Emergency Management

Watch for IceWith the winter season upon us, now is the time to prepare for the cold temperatures and unpredictable winter storms. The Dennis Police Department Emergency Management Division would like to share the following tips and information so that you will be prepared for another New England winter. Check back with us for monthly updates.

View the FEMA website for a guide from FEMA on how to prepare for a winter storm.

View the Make a Family Emergency website to see suggestions from the Massachusetts Emergency Management Agency for making a family emergency preparedness plan.

Avoid These Winter Weather Mistakes

As winter weather sets in, you may have to take extra precautions to keep your family safe or to prevent property damage. The Weather Channel highlights 22 things to avoid as you prepare for winter, including:

House with SnowFailing to Clean the Gutters Before Freezing Weather Arrives. Cleaning gutters is important when protecting and preparing your home for the winter months. Gutters help keep icicles from forming along the roofline. Icicles may damage shingles, which can cause water to leak into your home.

Going to Bed Before Heating Sources Have Cooled. Before you go to bed or leave the house, ensure that space heaters have cooled and are powered off. If you have built a fire in the fireplace, be sure that the embers are no longer burning.

Forgetting to Develop a Fire Escape Plan. According to the U.S. Fire Administration, the risk of home fires increases with the use of alternative heating sources, so it's important to develop and rehearse an escape plan.

To see the full list of winter weather don'ts, visit the Weather Channel website.

Recognizing Frostbite

The official start of winter begins December 21, but some parts of the country are already experiencing severe winter weather. According to the Centers for Disease Control and Prevention (CDC), serious health problems can result from prolonged exposure to the cold. One of the most common problems is frostbite.

Dong Jumpping in the SnowFrostbite is an injury to the body caused by freezing, and most often affects the nose, ears, cheeks, chin, fingers, or toes. Signs of frostbite include:

  • White or grayish-yellow skin area
  • Skin that feels unusually firm or waxy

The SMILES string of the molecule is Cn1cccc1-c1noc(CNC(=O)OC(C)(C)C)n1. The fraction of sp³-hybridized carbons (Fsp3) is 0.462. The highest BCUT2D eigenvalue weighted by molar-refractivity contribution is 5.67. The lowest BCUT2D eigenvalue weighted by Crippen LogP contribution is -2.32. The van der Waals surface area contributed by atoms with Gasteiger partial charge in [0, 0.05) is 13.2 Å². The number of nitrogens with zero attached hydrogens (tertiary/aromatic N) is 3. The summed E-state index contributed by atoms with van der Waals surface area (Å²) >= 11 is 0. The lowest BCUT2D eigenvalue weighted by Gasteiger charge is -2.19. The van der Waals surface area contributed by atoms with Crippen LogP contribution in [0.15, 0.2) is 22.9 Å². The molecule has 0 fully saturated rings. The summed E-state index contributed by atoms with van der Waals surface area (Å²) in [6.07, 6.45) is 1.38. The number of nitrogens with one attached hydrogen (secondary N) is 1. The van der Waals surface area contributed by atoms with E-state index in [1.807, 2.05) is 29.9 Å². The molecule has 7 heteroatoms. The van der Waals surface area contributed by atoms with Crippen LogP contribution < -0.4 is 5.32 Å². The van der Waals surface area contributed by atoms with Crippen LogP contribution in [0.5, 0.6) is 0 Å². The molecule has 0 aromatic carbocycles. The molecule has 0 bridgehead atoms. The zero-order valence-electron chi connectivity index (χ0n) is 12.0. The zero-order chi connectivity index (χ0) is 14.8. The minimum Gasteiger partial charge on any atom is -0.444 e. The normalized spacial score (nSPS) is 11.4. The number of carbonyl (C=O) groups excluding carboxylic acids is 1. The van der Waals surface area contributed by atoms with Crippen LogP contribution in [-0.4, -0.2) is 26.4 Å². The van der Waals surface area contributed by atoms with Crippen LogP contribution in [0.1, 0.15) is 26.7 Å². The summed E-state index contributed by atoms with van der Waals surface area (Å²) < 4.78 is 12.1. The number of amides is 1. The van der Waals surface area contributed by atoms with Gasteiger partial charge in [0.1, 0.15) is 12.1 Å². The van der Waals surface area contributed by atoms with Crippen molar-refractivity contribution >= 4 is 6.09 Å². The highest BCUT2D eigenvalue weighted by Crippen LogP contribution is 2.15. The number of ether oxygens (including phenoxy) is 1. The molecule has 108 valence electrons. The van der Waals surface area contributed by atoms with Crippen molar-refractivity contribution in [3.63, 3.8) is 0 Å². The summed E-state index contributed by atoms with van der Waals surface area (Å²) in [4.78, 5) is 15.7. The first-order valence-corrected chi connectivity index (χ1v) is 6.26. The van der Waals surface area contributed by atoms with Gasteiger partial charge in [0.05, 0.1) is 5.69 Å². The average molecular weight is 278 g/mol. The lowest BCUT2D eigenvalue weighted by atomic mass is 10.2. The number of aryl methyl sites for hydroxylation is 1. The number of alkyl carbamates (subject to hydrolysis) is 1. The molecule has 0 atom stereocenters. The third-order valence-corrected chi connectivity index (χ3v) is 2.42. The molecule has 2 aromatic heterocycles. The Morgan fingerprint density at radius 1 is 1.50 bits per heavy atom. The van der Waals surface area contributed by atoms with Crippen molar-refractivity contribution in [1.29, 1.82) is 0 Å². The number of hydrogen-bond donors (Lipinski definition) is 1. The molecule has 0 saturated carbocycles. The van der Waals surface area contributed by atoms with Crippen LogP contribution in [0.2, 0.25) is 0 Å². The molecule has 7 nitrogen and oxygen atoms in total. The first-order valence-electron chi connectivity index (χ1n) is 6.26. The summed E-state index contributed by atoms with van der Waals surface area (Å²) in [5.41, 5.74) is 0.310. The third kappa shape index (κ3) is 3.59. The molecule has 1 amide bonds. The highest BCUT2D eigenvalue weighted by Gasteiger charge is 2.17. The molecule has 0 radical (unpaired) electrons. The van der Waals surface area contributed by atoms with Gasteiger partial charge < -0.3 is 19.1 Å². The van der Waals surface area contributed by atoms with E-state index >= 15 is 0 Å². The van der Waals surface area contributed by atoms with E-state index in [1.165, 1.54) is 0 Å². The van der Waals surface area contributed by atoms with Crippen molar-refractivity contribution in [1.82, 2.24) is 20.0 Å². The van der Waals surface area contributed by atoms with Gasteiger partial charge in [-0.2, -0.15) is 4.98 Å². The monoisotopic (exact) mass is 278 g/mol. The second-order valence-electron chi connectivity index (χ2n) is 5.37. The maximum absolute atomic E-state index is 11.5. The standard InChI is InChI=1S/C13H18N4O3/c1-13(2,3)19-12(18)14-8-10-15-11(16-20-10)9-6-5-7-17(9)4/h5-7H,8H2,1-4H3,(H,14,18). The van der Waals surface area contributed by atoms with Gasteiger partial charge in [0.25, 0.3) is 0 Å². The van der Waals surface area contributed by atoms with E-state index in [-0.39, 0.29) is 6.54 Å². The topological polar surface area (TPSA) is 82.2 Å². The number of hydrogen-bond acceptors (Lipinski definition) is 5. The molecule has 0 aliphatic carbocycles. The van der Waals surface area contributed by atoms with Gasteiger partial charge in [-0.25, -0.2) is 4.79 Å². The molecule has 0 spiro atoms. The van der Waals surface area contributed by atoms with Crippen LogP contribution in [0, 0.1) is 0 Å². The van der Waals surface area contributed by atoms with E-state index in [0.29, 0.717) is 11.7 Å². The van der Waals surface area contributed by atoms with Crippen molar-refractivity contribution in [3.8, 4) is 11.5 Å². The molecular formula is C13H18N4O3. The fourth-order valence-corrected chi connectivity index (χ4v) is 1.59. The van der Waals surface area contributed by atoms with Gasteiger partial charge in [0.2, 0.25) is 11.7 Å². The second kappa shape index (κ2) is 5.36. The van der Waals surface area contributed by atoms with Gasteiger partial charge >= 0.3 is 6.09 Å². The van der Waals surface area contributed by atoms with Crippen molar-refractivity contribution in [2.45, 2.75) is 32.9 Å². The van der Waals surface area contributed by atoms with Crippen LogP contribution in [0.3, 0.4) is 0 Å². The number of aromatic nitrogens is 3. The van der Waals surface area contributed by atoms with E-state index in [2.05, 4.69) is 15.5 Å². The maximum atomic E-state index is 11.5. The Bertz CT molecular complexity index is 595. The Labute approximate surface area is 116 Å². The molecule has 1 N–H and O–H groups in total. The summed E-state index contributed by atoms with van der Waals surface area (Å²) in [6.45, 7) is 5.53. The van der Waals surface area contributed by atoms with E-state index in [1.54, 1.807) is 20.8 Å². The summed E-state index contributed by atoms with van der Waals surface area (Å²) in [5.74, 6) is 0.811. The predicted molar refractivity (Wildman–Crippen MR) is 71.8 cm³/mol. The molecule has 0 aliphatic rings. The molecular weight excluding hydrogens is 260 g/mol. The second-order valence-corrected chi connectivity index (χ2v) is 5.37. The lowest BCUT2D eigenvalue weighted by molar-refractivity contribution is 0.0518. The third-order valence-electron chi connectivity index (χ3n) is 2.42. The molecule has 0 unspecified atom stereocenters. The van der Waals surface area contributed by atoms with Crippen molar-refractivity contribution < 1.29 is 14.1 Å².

• Numbness

If you detect symptoms of frostbite, seek medical care immediately or call 911. If medical care is not available, follow these important tips from the CDC, including:

  • Get into a warm room as soon as possible
  • Do not walk on frostbitten feet or toes, unless necessary. Doing so can increase the damage
  • Immerse the affected area in warm water

For more information about frostbite and how to prevent it, check out this video from the National Weather Service.

View the CDC Signs of Frostbite website.

View the CDC Winter Weather website.

A Winter Ready Home

You might wear gloves and a hat to protect yourself from cold temperatures outside, but did you know that your home needs protection, too?

With the proper maintenance, you can prepare your home for the winter season and reduce heat loss during a power outage.

Follow these tips from America's PrepareAthon!, including:

  • Hire a contractor to check the structural ability of your roof to sustain unusually heavy weight from the accumulation of snow or ice
  • Insulate pipes with insulation or newspaper and plastic
  • Allow faucets to drip during cold weather to avoid freezing
  • Dog Walking in the SnowHave a professional inspect your chimney or heating equipment

For added warmth, you may choose to use indoor space heaters. If you purchase a space heater, look for one that has an automatic shut-off or tip-over switch. Place the heater on a level surface away from high-traffic areas and flammable items such as curtains, bedding, or furniture. Make sure the room has enough ventilation to help prevent carbon monoxide poisoning.

View the CDC Carbon Monoxide Poisoning website.

Winter Care for Pets

Winter weather can be dangerous not only for humans, but for pets too! Taking extra precautions throughout the season can ensure your pets stay healthy and happy. The Humane Society of the Unites States offers tips to keep pets safe, including:

  • Protect paws from salt. This and other chemicals used to melt snow and ice can irritate the pads of your pet's feet. Be sure to wipe off their paws with a damp towel
  • Keep pets warm and indoors. No matter the temperature, windchill can threaten a pet's life. Pets are sensitive to severe cold and are at risk for frostbite when outdoors during extreme cold snaps
  • Avoid antifreeze poisoning. Antifreeze has a sweet taste that may attract animals but is a deadly poison. Don't allow pets to wander unattended near driveways, garages or other places when they may come into contact with antifreeze

It only takes a few tablespoons of highly toxic antifreeze to injure your pet. Learn the signs of antifreeze poisoning.